Mary Contrary

WHEN I MENTIONED I'd be writing about dessert wine, this was my editor's honest reaction: "Sweet wine, ewww!" It seems sweet wine has a bit of an image problem—which is a shame, as these are some of the most exceptional, kick-ass wines around. Sweet wine doesn't have to mean the stuff your great aunt brings over for Thanksgiving, insisting you try it even though you're nursing the hangover from hell. No, these are complex but friendly wines that are sweet without being sickly—a good one should elicit a "Where have you been all my life?" response.

For the winemaker, sweet wines are a hassle: They're a high-risk commitment, and expensive to produce. Prices are correspondingly higher than your average bottle of plonk—but then again, this is wine built for savoring and sipping, so a couple of glasses is usually sufficient for one sitting. Dessert wine is made with red or white grapes that are ripe and packed with sugar. There are various methods for making it, and the results are both wide ranging and distinctive. Europe has been producing it for centuries, but you can pick up local versions from the likes of Eola Hills and Sokol Blosser.

Will Prouty at Division Wines bottle shop believes that "food is the bridge to wines that you might not try." For those who are curious, but uncommitted, he suggests beginning at a restaurant, and asking the server or sommelier what to pair with the dessert. In general, you want a dessert wine that's at least as sweet as the accompanying food, or one that will be a contrast. (That's why sweet wines aren't just great with goodies, but can also be a perfect match for salty cheese, rich pâté, or mousse.)

Given that Halloween is upon us, here are four wines to try with your trick-or-treat stash—as well as more conventional pairings.

Fattoria Montellori Vin Santo, 2009

Vin Santo ("Holy Wine") from Tuscany is made from grapes that have been dried for up to six months, usually on mats, until they are shriveled and raisin-like. The Montellori estate makes theirs from the Trebbiano grape, and ages it for a minimum of five years. The result is a little bombshell of packed aromas—dried fruits, nuttiness, honeysuckle—and a lavish mouth-feel of honey and light citrus.
Halloween Fare: peanut brittle, Fig Newtons, cookies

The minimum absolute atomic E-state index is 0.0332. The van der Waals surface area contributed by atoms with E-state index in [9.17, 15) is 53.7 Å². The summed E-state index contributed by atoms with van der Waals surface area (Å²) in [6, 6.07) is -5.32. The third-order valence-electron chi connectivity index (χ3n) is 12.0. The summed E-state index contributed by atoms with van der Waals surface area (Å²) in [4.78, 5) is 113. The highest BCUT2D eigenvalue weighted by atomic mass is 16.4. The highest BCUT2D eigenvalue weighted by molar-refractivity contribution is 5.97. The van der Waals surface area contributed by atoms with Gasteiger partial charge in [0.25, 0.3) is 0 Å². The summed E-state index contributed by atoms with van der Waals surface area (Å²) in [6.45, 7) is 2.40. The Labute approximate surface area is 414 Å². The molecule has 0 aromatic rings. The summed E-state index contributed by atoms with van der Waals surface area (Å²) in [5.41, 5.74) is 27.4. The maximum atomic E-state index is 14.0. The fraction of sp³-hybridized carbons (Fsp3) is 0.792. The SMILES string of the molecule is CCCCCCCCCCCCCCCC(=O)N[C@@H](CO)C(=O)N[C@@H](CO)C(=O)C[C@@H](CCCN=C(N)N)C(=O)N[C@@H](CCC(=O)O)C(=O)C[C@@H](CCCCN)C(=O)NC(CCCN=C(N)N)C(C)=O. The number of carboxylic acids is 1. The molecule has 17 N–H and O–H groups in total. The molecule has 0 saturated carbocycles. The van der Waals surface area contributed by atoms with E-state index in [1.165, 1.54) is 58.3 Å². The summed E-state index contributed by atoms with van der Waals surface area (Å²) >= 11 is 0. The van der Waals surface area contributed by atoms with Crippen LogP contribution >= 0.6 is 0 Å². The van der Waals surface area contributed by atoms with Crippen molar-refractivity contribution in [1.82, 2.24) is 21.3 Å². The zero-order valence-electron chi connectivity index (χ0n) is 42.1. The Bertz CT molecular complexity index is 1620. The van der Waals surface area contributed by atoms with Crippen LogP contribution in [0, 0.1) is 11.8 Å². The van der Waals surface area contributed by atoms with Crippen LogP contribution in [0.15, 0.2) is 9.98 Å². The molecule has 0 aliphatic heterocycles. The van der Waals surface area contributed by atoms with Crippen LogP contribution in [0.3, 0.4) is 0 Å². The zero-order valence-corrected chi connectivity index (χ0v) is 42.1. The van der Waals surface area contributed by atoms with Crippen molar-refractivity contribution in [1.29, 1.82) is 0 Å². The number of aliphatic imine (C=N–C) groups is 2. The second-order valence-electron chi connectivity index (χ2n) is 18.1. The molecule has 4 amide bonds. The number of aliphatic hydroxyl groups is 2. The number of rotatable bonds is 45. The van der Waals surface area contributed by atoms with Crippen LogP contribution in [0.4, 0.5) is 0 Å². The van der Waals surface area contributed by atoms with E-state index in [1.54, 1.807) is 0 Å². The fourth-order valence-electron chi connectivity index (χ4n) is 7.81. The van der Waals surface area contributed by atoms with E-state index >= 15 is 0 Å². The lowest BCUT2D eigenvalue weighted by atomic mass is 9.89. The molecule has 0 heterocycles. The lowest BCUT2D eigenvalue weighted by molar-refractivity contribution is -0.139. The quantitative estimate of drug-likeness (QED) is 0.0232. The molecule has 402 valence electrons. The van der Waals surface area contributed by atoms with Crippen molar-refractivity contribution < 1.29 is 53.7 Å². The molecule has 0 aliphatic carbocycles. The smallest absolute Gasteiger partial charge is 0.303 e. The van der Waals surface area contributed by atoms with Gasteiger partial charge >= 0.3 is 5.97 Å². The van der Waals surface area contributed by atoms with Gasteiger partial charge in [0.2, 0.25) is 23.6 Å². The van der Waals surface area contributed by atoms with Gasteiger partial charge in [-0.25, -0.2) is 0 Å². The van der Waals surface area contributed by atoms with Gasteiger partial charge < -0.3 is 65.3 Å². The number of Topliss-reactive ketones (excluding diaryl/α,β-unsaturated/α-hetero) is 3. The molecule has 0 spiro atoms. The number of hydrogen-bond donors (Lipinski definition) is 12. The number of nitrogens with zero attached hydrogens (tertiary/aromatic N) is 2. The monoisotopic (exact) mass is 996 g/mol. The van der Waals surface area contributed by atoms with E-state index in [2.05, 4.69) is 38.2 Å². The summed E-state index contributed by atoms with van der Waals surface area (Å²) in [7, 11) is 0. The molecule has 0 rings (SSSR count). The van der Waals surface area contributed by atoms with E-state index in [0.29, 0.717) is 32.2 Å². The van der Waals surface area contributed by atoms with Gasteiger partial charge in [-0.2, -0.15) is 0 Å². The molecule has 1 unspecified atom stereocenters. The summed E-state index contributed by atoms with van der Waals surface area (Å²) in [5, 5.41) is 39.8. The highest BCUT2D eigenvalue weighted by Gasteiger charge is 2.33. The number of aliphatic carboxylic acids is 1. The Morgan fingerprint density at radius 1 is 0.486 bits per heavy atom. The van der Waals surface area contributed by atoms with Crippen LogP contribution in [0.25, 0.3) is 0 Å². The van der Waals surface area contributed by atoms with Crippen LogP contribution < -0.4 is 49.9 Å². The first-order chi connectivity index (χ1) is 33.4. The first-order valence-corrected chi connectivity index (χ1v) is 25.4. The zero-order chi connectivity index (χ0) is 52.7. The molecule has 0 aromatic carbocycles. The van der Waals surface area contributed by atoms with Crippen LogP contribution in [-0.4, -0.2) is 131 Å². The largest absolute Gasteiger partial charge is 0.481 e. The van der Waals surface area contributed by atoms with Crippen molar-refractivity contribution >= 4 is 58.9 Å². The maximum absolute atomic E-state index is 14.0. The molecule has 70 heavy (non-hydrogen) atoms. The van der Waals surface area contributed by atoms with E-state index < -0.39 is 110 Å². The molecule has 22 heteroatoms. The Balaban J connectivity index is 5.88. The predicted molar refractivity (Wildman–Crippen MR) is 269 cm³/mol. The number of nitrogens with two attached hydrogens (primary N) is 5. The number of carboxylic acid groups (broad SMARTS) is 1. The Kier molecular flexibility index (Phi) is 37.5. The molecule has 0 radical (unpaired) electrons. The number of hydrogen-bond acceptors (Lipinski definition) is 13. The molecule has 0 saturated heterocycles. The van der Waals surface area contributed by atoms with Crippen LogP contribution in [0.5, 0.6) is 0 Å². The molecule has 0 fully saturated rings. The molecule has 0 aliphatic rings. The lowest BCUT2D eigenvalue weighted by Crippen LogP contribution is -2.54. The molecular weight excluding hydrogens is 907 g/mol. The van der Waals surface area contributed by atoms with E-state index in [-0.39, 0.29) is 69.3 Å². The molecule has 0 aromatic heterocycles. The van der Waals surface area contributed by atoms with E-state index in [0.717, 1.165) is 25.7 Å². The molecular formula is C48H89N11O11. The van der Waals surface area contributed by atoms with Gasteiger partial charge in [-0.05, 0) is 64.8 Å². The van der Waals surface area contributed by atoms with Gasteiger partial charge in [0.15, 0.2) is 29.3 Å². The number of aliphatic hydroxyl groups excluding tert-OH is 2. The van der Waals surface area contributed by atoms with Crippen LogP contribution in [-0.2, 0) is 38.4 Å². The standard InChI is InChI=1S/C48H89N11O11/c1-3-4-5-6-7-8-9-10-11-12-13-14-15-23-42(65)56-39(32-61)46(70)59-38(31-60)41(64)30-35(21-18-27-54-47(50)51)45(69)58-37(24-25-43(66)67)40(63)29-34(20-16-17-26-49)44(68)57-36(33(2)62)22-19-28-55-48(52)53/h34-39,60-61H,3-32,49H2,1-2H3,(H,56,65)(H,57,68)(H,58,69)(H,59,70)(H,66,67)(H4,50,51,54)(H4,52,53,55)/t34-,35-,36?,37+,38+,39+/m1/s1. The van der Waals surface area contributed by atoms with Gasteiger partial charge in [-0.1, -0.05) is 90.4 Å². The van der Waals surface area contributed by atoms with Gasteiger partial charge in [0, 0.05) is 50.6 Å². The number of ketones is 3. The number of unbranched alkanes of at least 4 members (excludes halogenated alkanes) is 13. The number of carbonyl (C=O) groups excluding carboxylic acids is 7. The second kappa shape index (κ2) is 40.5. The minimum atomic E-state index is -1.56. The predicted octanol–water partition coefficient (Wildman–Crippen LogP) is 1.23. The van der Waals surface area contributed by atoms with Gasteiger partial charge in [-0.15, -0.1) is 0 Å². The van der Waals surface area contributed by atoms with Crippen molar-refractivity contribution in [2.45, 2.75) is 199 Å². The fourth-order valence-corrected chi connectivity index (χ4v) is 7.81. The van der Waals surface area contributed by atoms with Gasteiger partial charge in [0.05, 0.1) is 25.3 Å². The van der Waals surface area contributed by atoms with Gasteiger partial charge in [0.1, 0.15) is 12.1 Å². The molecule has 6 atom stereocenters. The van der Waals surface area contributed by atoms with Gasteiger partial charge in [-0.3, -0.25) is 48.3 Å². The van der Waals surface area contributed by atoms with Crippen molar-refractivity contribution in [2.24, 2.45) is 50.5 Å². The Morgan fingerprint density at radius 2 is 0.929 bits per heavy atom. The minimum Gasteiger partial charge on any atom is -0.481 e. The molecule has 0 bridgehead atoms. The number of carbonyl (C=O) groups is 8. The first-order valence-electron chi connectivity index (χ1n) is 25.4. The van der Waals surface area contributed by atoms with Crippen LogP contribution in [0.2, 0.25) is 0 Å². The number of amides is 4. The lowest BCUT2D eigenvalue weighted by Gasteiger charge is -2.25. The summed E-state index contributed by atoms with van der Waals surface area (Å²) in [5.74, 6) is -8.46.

Grownup Pairing: biscotti, dried fruit, fruit pie
$23.25, Europa Wine Merchant, 1111 SW Alder

Domaine des Schistes "La Cerisaie" Maury, 2011

Maury is a lesser-known region in Roussillon in Southern France known for its "vin doux naturel." These are wines that are fortified with a spirit—often brandy—which halts the fermentation process to retain a natural sweetness. La Cerisaie is made from Grenache Noir and is a good value—ripe yet bright, and not overtly fruity, with flavors of raisin and cherry. The shot of added spirit boosts the alcohol content to 16 percent.
Halloween Fare: any chocolate candy
Grownup Pairing: foie gras, spicy Asian dishes, the fancy chocolate section at New Seasons
$23, Division Wines, 3564 SE Division

Château Loupiac-Gaudiet, 2010

An aromatic, golden wine from Loupiac in Bordeaux that isn't heavy and cloying like some dessert wines. A blend of Sémillon and Sauvignon Blanc, it's made with grapes infected with Botrytis mold (known as Noble Rot), which by some sleight of hand sucks water from the grapes while enhancing the richness of flavor. It has a beguiling taste of honey, orange marmalade, and citrus that lights up the senses. It's made in the same way as prestigious Sauternes wines, but at a fraction of the price (the secret is that Loupiac sits just across the river from its more famous neighbor).
Halloween Fare: candy corn, Starburst
Grownup Pairing: blue cheese, brie, ham, veal, fruit tarts
$17, 1856, 1465 NE Prescott

Vaquer Muscat de Rivesaltes, 2010

The winemaker describes the taste as "reminiscent of biting into a fresh grape," because it's so fresh and vibrant. It's also smooth and sweet, with punchy aromas of tropical fruits—pineapple and mango—as well as some peach and a hint of mint. Another fortified wine from Southern France, this one's punched up with a variety of Muscat. It's a great value.
Halloween Fare: Hershey's milk chocolate
Grownup Pairing: slightly chilled as an aperitif, forceful cheeses such as Roquefort, fruit desserts
$19.95 (750ml), Barrique Barrel, 7401 N Burlington